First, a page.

By allowing ads to appear on this site, you support the local businesses who, in turn, support great journalism.
Hoisington annex discussion continues
Placeholder Image

No decision was reached Monday, but members of the Barton County Commission continued discussion of the county-owned building at 352 W 12th in Hoisington. However, the sentiment expressed most Monday was that it would be nice for someone else to own the structure.
The facility has proven expensive.
In fact, Commissioner John Edmonds suggested the county could have built a new structure for what it’s invested in the former church — and the bills are still coming.
Currently, the central air conditioning system is shot. Estimates are that it will cost between $100,000 and $250,000 to fix that. And the furnace is living on borrowed time, too, it was announced.
Finance Officer Janet Crane told the commissioners that since the county accepted ownership of the structure in 2006, has spent $71,894 on operating expenses and $58,571 for improvements, for a total of $130,465.
And the costs will just get greater, Commission Chairman Kirby Krier commented. “We’re looking as some tremendous expenses on that building in the near future.”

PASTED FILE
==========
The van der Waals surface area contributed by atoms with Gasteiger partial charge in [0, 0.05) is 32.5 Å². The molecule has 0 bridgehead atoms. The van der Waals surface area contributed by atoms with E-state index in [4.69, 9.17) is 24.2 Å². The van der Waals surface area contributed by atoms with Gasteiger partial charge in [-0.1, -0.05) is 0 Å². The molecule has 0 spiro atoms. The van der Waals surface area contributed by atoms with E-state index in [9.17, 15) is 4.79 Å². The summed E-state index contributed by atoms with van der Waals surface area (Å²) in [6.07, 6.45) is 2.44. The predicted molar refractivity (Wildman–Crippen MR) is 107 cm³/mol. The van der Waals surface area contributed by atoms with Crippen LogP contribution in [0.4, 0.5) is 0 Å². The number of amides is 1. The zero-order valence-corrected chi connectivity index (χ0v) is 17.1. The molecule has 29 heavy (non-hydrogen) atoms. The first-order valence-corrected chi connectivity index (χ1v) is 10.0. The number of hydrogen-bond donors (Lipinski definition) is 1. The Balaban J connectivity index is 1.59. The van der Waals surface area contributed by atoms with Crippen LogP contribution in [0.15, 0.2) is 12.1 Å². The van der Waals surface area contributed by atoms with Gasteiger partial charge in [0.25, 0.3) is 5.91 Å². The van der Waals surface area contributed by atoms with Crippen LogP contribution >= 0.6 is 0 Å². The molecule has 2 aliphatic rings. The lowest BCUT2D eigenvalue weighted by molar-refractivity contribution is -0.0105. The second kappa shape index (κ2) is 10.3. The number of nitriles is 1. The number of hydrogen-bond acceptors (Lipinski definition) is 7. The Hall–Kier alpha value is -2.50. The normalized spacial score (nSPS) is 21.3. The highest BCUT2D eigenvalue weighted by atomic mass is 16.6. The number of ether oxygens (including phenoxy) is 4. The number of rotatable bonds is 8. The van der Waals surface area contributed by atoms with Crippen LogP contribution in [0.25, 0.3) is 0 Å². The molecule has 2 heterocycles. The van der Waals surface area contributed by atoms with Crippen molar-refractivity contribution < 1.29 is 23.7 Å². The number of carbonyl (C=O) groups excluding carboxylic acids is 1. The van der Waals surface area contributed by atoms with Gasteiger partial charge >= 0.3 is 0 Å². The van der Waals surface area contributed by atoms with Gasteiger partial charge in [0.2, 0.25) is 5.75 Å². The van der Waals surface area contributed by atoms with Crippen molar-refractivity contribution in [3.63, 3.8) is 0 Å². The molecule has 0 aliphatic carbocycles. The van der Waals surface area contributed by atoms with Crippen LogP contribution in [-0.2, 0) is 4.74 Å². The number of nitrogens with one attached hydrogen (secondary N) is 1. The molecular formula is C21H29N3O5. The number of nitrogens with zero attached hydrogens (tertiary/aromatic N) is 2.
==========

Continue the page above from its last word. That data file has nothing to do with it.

Krier made the motion that the two Barton County staffers currently housed in the Hoisington building be moved back into the county’s office building at 12th and Kansas after the first of the year.
Edmonds suggested that move hasn’t been adequately researched, to which Krier agreed and withdrew his motion.
The facility has also been used to house county computer equipment that would be used for a continuity of operations plan.
The former Christian church facility, which was turned over to the county in 2006, has been transformed to include offices for two county staffers, office space that is currently leased out to Clara Barton Hospital, the area for Head Start and space where the county could have its emergency operations, in the event that downtown Great Bend sustains significant damage in a tornado, or other disaster.
The discussion, as presented by the commissioners at their last meeting, involved the possibility of turning the building over to Clara Barton Hospital, allowing it to have additional room for office space in the future.
Commissioner Kenny Schremmer reported last week that he has been in discussions with Clara Barton officials on the option. “They seem to be interested,” he reported then.
The hospital currently has an agreement with the county for use of part of the building in return for paying part of the utility costs.